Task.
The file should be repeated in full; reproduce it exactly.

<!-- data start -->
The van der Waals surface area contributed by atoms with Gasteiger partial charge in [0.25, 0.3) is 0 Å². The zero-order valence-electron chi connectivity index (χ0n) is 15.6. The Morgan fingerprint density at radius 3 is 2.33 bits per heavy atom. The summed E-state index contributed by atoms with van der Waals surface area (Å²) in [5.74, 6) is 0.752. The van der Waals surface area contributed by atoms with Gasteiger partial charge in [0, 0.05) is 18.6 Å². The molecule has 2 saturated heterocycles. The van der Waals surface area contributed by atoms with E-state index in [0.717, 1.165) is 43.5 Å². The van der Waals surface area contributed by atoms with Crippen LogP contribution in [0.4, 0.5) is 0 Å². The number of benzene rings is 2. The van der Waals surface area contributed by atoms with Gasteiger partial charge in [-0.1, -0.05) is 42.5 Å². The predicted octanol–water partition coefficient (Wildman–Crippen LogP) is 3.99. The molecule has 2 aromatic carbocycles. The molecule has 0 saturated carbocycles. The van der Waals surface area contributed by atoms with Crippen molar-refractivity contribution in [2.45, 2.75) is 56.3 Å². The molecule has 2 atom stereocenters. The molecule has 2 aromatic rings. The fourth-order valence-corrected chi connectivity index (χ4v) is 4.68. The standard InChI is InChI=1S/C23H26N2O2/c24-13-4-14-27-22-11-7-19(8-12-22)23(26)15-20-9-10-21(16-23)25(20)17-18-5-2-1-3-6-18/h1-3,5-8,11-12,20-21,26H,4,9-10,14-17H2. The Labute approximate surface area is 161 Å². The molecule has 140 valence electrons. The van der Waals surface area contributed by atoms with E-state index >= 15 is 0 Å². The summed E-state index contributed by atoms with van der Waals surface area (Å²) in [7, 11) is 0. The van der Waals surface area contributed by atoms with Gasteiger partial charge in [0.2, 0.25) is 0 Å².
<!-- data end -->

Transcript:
The van der Waals surface area contributed by atoms with Gasteiger partial charge in [0.25, 0.3) is 0 Å². The zero-order valence-electron chi connectivity index (χ0n) is 15.6. The Morgan fingerprint density at radius 3 is 2.33 bits per heavy atom. The summed E-state index contributed by atoms with van der Waals surface area (Å²) in [5.74, 6) is 0.752. The van der Waals surface area contributed by atoms with Gasteiger partial charge in [0, 0.05) is 18.6 Å². The molecule has 2 saturated heterocycles. The van der Waals surface area contributed by atoms with E-state index in [0.717, 1.165) is 43.5 Å². The van der Waals surface area contributed by atoms with Crippen LogP contribution in [0.4, 0.5) is 0 Å². The number of benzene rings is 2. The van der Waals surface area contributed by atoms with Gasteiger partial charge in [-0.1, -0.05) is 42.5 Å². The predicted octanol–water partition coefficient (Wildman–Crippen LogP) is 3.99. The molecule has 2 aromatic carbocycles. The molecule has 0 saturated carbocycles. The van der Waals surface area contributed by atoms with Crippen molar-refractivity contribution in [2.45, 2.75) is 56.3 Å². The molecule has 2 atom stereocenters. The molecule has 2 aromatic rings. The fourth-order valence-corrected chi connectivity index (χ4v) is 4.68. The standard InChI is InChI=1S/C23H26N2O2/c24-13-4-14-27-22-11-7-19(8-12-22)23(26)15-20-9-10-21(16-23)25(20)17-18-5-2-1-3-6-18/h1-3,5-8,11-12,20-21,26H,4,9-10,14-17H2. The Labute approximate surface area is 161 Å². The molecule has 140 valence electrons. The van der Waals surface area contributed by atoms with E-state index >= 15 is 0 Å². The summed E-state index contributed by atoms with van der Waals surface area (Å²) in [7, 11) is 0. The van der Waals surface area contributed by atoms with Gasteiger partial charge in [0.2, 0.25) is 0 Å².